Weekly: Forecasting Asia’s 2020 funding requirement
- In fact, total external financing obligations of some Asian economies are very large
- India, Indonesia, and Malaysia top the list of funding vulnerability
- The reserves cushion of China and the Philippines have diminished as well
Given this year’s sharp decline in bond yields and extensive policy easing carried out by central banks worldwide, the markets are stepping into 2020 with little concern about debt sustainability in the sovereign or corporate space. As the stock of negative yielding debt (investment grade) has ballooned to USD12.5trln, any company or country coming to the market with modestly positive yielding issuances looks set to receive considerable bid and enjoy spread compression.
The global economy needs such benign conditions to persist through 2020. While low energy and agriculture commodity prices as well as overall slowing of import demand have kept the current account deficit of Asian economies like India and Indonesia under check, funding conditions are matters of critical importance for all economies, regardless of the size or sign of their current account balances.
The reason for this is simple; both sovereign and private sector external financing needs run independent of current account dynamics. For instance, a country like China, which has sustained current account surpluses for decades, still needs fresh foreign capital every year to take care of external debt redemption and rollover needs.
Related to financing requirement is each economy’s external buffer, namely international reserves. Asian central banks, by international comparison, have pursued prudent policies in recent decades, boosting their reserves base. We expect EM Asia’s reserves to exceed USD5.5trln in 2020.
But is that ample? Repeated bouts of foreign exchange volatility during the course of this decade have taught investors that spikes in global risk aversion take place frequently, and currencies are often the first casualty. Also, the data show that markets tend to invariably put pressure on those currencies that face the most external funding needs.
In the following analysis, we bring together discussions on three key variables related to external financing. First, we look at short-term debt in Asia. We leave China’s outsized figures out of the first three charts and examine its case later. We also leave out Hong Kong and Singapore from this analysis, as these financial centres, by virtue of being the booking and reporting hub of numerous multinational companies, are characterised by current account and debt figures that are not comparable with the other economies.
As for short-term debt, note that the calculation should not only include debt with maturity of one year or less, but also longer-term debt that’s falling due in the next twelve months (i.e. short term debt on a residual maturity basis), foreign currency deposits in the banking system, and trade credit. Not all such liabilities are equally risky, but they all have to be financed nonetheless. For comparison, we plot similar outturns from 2013, the last time Asian economies saw severe funding crunch (around the taper tantrum episode). We refrain from scaling the figures by GDP as we want to shed light on the volume of funding needed in a comparable manner. Also, we take care of scaling issues toward to the end of the analysis.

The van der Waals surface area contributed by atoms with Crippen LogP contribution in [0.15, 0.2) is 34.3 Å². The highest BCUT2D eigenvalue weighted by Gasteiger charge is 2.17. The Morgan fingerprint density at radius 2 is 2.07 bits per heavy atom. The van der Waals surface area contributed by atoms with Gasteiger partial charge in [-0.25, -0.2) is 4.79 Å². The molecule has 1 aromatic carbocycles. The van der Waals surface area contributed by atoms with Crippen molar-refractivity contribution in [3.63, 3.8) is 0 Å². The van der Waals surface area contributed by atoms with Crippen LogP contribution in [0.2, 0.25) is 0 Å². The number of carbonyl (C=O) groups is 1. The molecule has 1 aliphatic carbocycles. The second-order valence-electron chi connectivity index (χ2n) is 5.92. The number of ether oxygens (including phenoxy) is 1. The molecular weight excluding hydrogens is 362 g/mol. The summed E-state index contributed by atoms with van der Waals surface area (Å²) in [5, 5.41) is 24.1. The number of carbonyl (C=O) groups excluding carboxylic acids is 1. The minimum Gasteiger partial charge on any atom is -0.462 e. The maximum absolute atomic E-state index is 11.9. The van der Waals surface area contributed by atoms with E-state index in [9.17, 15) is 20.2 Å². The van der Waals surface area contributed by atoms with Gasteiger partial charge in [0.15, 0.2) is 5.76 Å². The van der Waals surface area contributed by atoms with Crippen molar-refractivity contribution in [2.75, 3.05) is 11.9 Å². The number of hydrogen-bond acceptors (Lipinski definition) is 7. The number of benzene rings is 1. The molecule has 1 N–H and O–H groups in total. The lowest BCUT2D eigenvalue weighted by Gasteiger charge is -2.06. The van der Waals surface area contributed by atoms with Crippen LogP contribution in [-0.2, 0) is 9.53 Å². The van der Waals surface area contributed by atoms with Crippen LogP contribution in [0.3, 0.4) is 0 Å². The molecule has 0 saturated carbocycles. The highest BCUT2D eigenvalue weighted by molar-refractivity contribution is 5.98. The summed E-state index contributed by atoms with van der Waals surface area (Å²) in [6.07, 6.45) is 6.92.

The rollover needs of our selected seven Asian economies in 2020 are nontrivial, amounting to USD855bn. Note that these figures are likely to be understated, as among these seven economies, we only have original maturity debt data of Malaysia, South Korea, and Taiwan (while the rest, appropriately, report on residual maturity basis). Compared to 2013, India’s obligations are up the most (54%).
For the 2020 current account forecast, we take the IMF’s projections. Again, India’s figures are the most striking relative to 2013.
Also of note is the fact the Philippines will likely see a current account deficit in 2020, while Thailand is slated to report a large surplus.
Having been chastened by currency volatility of 2013, the central banks of both India and Indonesia have made progress in strengthening their war chests, but India’s reserves accumulation is by far the most impressive in Asia. Taiwan, South Korea, and Thailand have also moved into more comfortable territory.
China’s corresponding figures are so much larger than the rest that they require examination in isolation. Looking at its three critical external metrics, it is clear that China’s obligations have risen while their reserves cushion has declined markedly in recent years.
Putting it all together
Now we put everything together for the eight economies in our analysis. The denominator of the ratio plotted in the following chart is the gross external requirement (short term obligations plus the current account), while the numerator is international reserves.
Relative to 2013, only one economy in our eight-country sample has seen a sizeable rise in funding cushion—Malaysia. The bottom three are India, Indonesia, and Malaysia; we expect the currencies of these economies to face the most stress if funding conditions were to tighten next year. But even among the surplus economies of Asia, the worsening of the ratio is striking, especially in the cases of China, South Korea, and the Philippines. Of these three, we detect growing external vulnerability in two economies—China and the Philippines.
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